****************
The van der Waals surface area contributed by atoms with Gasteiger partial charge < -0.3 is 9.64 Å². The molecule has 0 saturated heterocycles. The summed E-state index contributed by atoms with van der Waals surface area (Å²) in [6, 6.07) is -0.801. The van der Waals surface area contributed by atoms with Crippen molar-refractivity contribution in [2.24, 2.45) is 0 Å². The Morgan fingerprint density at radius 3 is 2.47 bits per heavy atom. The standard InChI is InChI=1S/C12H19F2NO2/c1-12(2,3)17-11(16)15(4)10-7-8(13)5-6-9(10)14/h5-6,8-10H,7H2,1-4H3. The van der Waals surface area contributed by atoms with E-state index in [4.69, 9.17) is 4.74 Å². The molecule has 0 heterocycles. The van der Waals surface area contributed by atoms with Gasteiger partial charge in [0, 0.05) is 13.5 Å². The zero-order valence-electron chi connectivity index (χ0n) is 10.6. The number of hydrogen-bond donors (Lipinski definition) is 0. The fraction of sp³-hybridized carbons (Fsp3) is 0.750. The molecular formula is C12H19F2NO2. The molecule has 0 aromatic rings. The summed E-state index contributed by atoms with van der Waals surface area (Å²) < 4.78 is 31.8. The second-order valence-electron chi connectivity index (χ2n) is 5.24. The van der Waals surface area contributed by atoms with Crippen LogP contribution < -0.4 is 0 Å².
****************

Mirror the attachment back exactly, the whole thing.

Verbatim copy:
The van der Waals surface area contributed by atoms with Gasteiger partial charge < -0.3 is 9.64 Å². The molecule has 0 saturated heterocycles. The summed E-state index contributed by atoms with van der Waals surface area (Å²) in [6, 6.07) is -0.801. The van der Waals surface area contributed by atoms with Crippen molar-refractivity contribution in [2.24, 2.45) is 0 Å². The Morgan fingerprint density at radius 3 is 2.47 bits per heavy atom. The standard InChI is InChI=1S/C12H19F2NO2/c1-12(2,3)17-11(16)15(4)10-7-8(13)5-6-9(10)14/h5-6,8-10H,7H2,1-4H3. The van der Waals surface area contributed by atoms with E-state index in [4.69, 9.17) is 4.74 Å². The molecule has 0 heterocycles. The van der Waals surface area contributed by atoms with Gasteiger partial charge in [0, 0.05) is 13.5 Å². The zero-order valence-electron chi connectivity index (χ0n) is 10.6. The number of hydrogen-bond donors (Lipinski definition) is 0. The fraction of sp³-hybridized carbons (Fsp3) is 0.750. The molecular formula is C12H19F2NO2. The molecule has 0 aromatic rings. The summed E-state index contributed by atoms with van der Waals surface area (Å²) < 4.78 is 31.8. The second-order valence-electron chi connectivity index (χ2n) is 5.24. The van der Waals surface area contributed by atoms with Crippen LogP contribution < -0.4 is 0 Å².